In biochemistry, a hypothetical protein is a protein whose existence has been predicted, but there is no experimental evidence for it that it is expressed in vivo. Sequencing of certain genomes has resulted in many predicted open reading frames to which functions cannot be readily assigned. They are made up almost 20% to 40% of proteins encoded in each newly sequenced genome. Even when there is enough evidence that the product of the gene is expressed, by techniques such as microarray and mass-spectrometry, it is difficult to give a function to it given its lack of identity to protein sequences with annotated biochemical function. Nowadays, most protein sequences are resulted from computational analysis of genomic DNA sequences.
Hypothetical proteins are usually produced by gene prediction software during genome analysis. When the Bioinformatics tool used for the gene identification finds a large open reading frame without a characterized homologue in the protein database, it returns “hypothetical protein” as an annotation remark.
The function of a hypothetical protein can be predicted by
- Domain homology searches with various confidence levels. Conserved domains are present in the hypothetical proteins which needed to be compared with the known family domains by which hypothetical proteins could be classified into particular protein families even though they have not been in vivo investigated.
- Homology modeling, in which hypothetical protein has to align with a known protein sequence who’s three dimensional structure is known and by modeling method if structure predicted then the capability of hypothetical protein to function could be ascertained computationally.
Further, approaches to annotate function to hypothetical proteins include determination of 3-dimensional structure of these proteins by structural genomics initiatives, understanding the nature and mode of prosthetic group/metal ion binding, fold similarity with other proteins of known functions and annotating possible catalytic site and regulatory site.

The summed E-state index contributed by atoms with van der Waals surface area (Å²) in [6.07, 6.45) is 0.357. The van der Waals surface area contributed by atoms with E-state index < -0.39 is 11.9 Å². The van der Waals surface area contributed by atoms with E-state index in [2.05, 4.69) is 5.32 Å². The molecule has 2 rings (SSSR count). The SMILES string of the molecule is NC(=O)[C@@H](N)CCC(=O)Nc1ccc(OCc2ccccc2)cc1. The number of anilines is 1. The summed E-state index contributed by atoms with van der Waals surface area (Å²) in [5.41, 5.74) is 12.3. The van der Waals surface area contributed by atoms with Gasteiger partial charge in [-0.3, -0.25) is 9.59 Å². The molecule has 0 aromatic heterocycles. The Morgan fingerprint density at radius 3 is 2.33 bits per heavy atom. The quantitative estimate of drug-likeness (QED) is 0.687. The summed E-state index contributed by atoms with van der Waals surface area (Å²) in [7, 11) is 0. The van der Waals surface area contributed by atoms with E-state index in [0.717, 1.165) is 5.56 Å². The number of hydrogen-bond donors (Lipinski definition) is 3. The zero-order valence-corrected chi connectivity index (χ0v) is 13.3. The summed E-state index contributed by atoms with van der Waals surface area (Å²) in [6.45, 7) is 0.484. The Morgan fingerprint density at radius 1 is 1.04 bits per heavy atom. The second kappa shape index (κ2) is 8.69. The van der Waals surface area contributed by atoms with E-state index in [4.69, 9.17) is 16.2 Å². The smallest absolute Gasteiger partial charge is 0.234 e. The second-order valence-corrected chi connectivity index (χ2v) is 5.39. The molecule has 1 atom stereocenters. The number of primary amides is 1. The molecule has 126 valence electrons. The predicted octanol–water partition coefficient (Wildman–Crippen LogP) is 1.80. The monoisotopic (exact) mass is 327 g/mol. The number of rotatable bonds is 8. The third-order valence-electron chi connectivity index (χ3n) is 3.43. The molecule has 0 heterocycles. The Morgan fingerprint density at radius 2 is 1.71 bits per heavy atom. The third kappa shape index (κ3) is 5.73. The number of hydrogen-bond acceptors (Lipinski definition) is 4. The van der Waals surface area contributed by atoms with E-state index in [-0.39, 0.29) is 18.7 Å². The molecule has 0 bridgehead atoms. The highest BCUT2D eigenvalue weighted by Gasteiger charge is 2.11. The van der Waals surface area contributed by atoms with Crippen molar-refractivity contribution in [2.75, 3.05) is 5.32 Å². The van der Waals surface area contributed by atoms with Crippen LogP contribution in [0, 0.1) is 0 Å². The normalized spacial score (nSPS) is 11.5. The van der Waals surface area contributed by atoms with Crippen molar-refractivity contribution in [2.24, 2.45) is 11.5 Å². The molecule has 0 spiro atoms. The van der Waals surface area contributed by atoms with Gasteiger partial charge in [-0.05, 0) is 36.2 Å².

Uses of HPs
- These proteins are largely involved in different cellular and signaling pathways. Structural and functional characterization of HPs reveals crucial roles in microorganisms, especially in pathogens related to human diseases.
- These play major roles in different vital phenomena for life including host adaptation, wound healing and chemotaxis.
- In the current era of drug and antibiotic resistance, HPs can be novel targets to treat related diseases. Identification and characterization of most HPs are under observation and will be the most promising genomic and Bioinformatics techniques in structure-based drug designing and vaccine production in future.
HPs are uncharacterized gene or gene products and have no significant homology or similarity with any characterized genes or gene products. These genes are predicted by sequencing programs for example, GLIMMER is a sequencing program that finds >97% of genes annotated in literature, but a significant portion of genome have genes that are predicted by software with no homology available in the online databases e.g. NCBI with BLAST analysis. Due to no homology, these genes are considered unique and may catalyze unique functions.
Structural analysis of a protein is important for studying its different parameters. For example:
- conformational changes
- rotation of bond angles along the axis
- binding to its target
- protein activity
Like biochemical characterization, structural and functional prediction of proteins also includes experimental and in-silico approaches. Two known experimental approaches are used in the structural determination of HPs that are X-ray crystallography and NMR.